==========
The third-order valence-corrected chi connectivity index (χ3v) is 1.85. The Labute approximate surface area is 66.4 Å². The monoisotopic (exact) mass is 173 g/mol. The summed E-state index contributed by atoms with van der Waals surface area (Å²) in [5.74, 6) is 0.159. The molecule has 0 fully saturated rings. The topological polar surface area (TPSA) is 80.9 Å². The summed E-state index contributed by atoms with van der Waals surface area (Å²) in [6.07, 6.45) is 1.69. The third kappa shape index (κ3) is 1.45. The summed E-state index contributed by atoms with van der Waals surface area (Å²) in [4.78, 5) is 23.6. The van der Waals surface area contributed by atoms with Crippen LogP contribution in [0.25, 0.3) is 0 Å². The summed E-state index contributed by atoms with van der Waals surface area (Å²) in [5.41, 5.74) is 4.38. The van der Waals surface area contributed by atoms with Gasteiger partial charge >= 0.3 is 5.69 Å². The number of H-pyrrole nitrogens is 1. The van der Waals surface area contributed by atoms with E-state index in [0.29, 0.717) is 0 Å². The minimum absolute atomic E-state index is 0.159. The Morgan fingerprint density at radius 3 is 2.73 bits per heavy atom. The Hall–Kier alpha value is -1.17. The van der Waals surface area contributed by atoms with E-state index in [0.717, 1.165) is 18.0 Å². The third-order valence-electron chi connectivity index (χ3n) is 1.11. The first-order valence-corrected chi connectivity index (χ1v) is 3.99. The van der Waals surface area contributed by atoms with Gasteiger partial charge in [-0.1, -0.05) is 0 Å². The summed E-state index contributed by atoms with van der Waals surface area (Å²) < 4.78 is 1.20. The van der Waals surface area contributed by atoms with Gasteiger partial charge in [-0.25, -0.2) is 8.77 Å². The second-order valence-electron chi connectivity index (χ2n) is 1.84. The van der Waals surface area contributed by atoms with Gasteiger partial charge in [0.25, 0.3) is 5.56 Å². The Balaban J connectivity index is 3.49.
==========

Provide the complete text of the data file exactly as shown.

The third-order valence-corrected chi connectivity index (χ3v) is 1.85. The Labute approximate surface area is 66.4 Å². The monoisotopic (exact) mass is 173 g/mol. The summed E-state index contributed by atoms with van der Waals surface area (Å²) in [5.74, 6) is 0.159. The molecule has 0 fully saturated rings. The topological polar surface area (TPSA) is 80.9 Å². The summed E-state index contributed by atoms with van der Waals surface area (Å²) in [6.07, 6.45) is 1.69. The third kappa shape index (κ3) is 1.45. The summed E-state index contributed by atoms with van der Waals surface area (Å²) in [4.78, 5) is 23.6. The van der Waals surface area contributed by atoms with Crippen LogP contribution in [0.25, 0.3) is 0 Å². The summed E-state index contributed by atoms with van der Waals surface area (Å²) in [5.41, 5.74) is 4.38. The van der Waals surface area contributed by atoms with Gasteiger partial charge >= 0.3 is 5.69 Å². The number of H-pyrrole nitrogens is 1. The van der Waals surface area contributed by atoms with E-state index in [0.29, 0.717) is 0 Å². The minimum absolute atomic E-state index is 0.159. The Morgan fingerprint density at radius 3 is 2.73 bits per heavy atom. The Hall–Kier alpha value is -1.17. The van der Waals surface area contributed by atoms with E-state index in [0.717, 1.165) is 18.0 Å². The third-order valence-electron chi connectivity index (χ3n) is 1.11. The first-order valence-corrected chi connectivity index (χ1v) is 3.99. The van der Waals surface area contributed by atoms with Gasteiger partial charge in [-0.1, -0.05) is 0 Å². The summed E-state index contributed by atoms with van der Waals surface area (Å²) < 4.78 is 1.20. The van der Waals surface area contributed by atoms with Gasteiger partial charge in [-0.25, -0.2) is 8.77 Å². The second-order valence-electron chi connectivity index (χ2n) is 1.84. The van der Waals surface area contributed by atoms with Gasteiger partial charge in [0.25, 0.3) is 5.56 Å². The Balaban J connectivity index is 3.49.